I've just destroyed an enemy ship. I've got two crew members with only a sliver of hit points remaining. Should I send them to the medical bay and heal them before I jump? Duh! That's so unchallenging a decision, it hardly even registers. On the other hand, if I'm fighting the boss ship, there's been a power surge, a beam has swept my decks, there's fires in three areas, my rockman isn't near them but my engi is, and I have to decide if I should send one, the other, both, or neither to fight the fires . . . well, if FTL didn't have the 'pause' feature, then that decision would be too challenging. There's so much going on during really big busy fights that I, for one, cannot possibly take in everything that's going on fast enough to be able to choose the best or even a good solution quickly enough to succeed.

Making decisions challenging is very tricky. A decision that's totally obvious to one player might be baffling to another. Also, players (usually) will get better at a game when they play it over and over, so decisions that start hard become easy over time. There are some really good ways to make decisions that sort of auto-adapt to different player skill levels, but that topic usually takes up most of an hour when I give my game design presentation at conventions, so I'm going to skip it here.


Once you've decided on, say, "Solution #2," you need to be able to actually do it. In most games, most of the time, implementing a decision is so inevitable that you don't even realize this is a step. FTL, however, does occasionally mess up my fun with this. Personally, I really detest the 'perma-death' idea in games, in part because I really like the exploration aspect, and having to play the beginning of a game over and over and over and over and over in order to see all the options at the end just pisses me off. That's why I'd only had FTL for a few days before I figured out where the game save file was, and wrote a script that would automatically archive checkpoints for me, so that I could roll a particular game forward or back as I liked. I recently got the crystal ship unlocked, and had a pretty rockin' setup going into Sector 8, including having the Pre-Ignitor installed. Sweet! Then the boss ship cleaned my clock. After a couple of go-arounds, I decided that, Pre-Ignitor or not, I wasn't likely to win unless I had Drone Control as well. So I wound the game back to the end of Sector 6, jumped to 7, and . . . couldn't find any place that would sell me Drone Control. I had made a decision, but I was unable to implement it; the game wouldn't give me the part I wanted. Grrrr.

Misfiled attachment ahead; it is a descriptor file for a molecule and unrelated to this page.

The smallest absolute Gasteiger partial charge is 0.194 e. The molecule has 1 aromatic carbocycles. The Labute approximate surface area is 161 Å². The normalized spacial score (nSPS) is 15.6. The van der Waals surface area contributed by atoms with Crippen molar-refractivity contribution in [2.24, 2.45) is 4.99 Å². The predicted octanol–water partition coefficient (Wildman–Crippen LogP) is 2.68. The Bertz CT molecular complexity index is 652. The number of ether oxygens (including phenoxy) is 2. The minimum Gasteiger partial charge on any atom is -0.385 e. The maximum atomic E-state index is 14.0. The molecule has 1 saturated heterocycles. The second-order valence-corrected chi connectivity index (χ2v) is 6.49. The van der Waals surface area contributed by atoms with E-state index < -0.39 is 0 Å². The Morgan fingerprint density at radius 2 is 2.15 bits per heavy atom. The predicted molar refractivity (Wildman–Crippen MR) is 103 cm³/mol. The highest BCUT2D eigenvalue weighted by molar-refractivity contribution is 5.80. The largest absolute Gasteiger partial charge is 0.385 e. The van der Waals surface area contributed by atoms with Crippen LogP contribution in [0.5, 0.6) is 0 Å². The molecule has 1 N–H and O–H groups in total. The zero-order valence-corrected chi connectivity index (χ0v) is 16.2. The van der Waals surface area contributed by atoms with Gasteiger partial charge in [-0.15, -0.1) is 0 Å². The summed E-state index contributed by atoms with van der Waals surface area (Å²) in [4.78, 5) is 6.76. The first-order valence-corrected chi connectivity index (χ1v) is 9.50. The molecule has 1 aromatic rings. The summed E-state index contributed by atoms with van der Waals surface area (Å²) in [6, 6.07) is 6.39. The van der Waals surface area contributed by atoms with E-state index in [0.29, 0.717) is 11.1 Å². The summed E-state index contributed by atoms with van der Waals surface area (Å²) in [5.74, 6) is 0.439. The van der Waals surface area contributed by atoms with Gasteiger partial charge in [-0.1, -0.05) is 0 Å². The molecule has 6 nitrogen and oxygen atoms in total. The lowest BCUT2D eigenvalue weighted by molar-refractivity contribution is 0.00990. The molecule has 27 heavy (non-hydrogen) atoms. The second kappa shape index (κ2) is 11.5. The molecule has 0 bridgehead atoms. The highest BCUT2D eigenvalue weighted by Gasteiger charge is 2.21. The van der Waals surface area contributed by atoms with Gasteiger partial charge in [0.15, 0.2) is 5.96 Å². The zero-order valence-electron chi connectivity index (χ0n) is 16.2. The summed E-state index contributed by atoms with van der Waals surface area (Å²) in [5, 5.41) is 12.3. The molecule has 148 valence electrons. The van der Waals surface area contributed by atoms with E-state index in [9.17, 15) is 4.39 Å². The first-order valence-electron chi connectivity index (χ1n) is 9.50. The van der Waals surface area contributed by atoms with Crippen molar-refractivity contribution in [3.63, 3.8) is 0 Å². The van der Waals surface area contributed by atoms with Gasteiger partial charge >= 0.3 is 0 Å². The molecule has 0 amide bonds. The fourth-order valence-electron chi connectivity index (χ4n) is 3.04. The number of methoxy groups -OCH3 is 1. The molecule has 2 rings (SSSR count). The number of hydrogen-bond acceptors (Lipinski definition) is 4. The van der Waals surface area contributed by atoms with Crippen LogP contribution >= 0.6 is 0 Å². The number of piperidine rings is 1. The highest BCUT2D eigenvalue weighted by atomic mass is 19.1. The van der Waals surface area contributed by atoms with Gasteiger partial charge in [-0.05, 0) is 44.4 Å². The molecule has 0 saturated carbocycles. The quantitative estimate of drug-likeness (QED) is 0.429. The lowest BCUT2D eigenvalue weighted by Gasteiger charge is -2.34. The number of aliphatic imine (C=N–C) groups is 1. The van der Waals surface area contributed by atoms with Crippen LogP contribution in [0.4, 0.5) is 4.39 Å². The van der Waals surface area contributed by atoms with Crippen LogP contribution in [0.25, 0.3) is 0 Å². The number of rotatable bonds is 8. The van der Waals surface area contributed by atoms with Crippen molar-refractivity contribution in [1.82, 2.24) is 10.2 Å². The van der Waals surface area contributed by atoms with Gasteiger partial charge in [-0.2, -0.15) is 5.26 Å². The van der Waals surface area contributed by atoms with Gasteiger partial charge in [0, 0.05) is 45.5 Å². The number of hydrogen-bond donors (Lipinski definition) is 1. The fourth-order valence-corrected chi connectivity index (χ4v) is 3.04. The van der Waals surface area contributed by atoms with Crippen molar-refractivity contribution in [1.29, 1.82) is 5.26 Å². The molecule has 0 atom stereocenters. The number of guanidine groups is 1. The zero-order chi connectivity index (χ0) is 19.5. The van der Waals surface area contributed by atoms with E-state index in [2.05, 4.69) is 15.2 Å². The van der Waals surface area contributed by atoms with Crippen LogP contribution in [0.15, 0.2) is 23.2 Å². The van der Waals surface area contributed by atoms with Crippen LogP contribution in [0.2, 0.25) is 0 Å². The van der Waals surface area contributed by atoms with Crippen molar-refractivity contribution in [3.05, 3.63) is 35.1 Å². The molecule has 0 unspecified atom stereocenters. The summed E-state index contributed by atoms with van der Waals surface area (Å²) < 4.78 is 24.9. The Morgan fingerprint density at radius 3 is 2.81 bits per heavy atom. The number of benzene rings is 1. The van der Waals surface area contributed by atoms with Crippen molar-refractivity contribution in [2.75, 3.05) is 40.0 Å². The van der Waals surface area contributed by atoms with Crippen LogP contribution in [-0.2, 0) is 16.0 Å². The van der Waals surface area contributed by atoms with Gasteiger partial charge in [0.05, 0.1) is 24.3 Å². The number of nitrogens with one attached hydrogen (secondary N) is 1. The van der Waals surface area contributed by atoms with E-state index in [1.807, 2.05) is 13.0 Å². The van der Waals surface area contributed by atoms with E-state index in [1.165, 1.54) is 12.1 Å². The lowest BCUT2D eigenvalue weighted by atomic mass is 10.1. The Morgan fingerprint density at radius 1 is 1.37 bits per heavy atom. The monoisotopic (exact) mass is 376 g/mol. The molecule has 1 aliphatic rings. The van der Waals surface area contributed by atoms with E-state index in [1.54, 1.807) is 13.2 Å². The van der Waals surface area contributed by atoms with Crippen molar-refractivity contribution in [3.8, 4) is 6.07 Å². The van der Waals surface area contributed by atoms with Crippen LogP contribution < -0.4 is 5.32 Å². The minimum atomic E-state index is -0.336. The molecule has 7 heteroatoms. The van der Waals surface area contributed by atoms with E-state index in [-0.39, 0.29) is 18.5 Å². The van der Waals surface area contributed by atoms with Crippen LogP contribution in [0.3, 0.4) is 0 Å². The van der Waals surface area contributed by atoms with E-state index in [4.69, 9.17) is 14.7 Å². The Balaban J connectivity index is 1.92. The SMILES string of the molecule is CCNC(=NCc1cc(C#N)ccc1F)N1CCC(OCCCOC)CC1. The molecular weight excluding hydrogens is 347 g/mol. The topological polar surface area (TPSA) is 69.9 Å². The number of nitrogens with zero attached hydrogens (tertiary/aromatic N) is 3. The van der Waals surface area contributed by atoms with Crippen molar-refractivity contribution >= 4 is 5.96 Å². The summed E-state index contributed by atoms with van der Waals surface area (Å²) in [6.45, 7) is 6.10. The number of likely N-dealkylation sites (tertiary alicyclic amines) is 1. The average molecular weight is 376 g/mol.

Last but not least. Okay, I've beaten the boss ship the first time, but my hull is badly damaged. Should I go after it again right away, or try to get to a repair point and back? I'll try to repair. Jump away. Oh, there's a rebel ship. And I'm destroyed! Nooo! And did I make the right decision? I have no idea. There's no way to find out. Maybe I would have been even more destroyed if I'd chased the boss ship. It's possible that my last decision wasn't even relevant; that no matter which option I took, I was going to lose. There was some other previous decision that I made that was the one that lost me the game. Sadly, there really isn't any way for me to verify if the decision was good or not. If I can't verify the consequences of a decision, I can't be sure what to do next time I have that decision to make, which means I can't get better at making them. If you can't verify, you can't learn, so you can't improve.

Under the Microscope

Whew! There, that's the necessary background for game design. So now I can take a closer look at FTL. The complaints about the game being "luck-based" aren't really about luck. It's not like StarCraft isn't throwing all kinds of random numbers into what happens, after all. And I don't think the fact that sometimes missiles miss your ship, and sometimes they hit it, is the problem either, but that's definitely a luck thing. I think what annoys many players are specifically how events work, and the big problem there isn't 'luck,' it's inadequate information.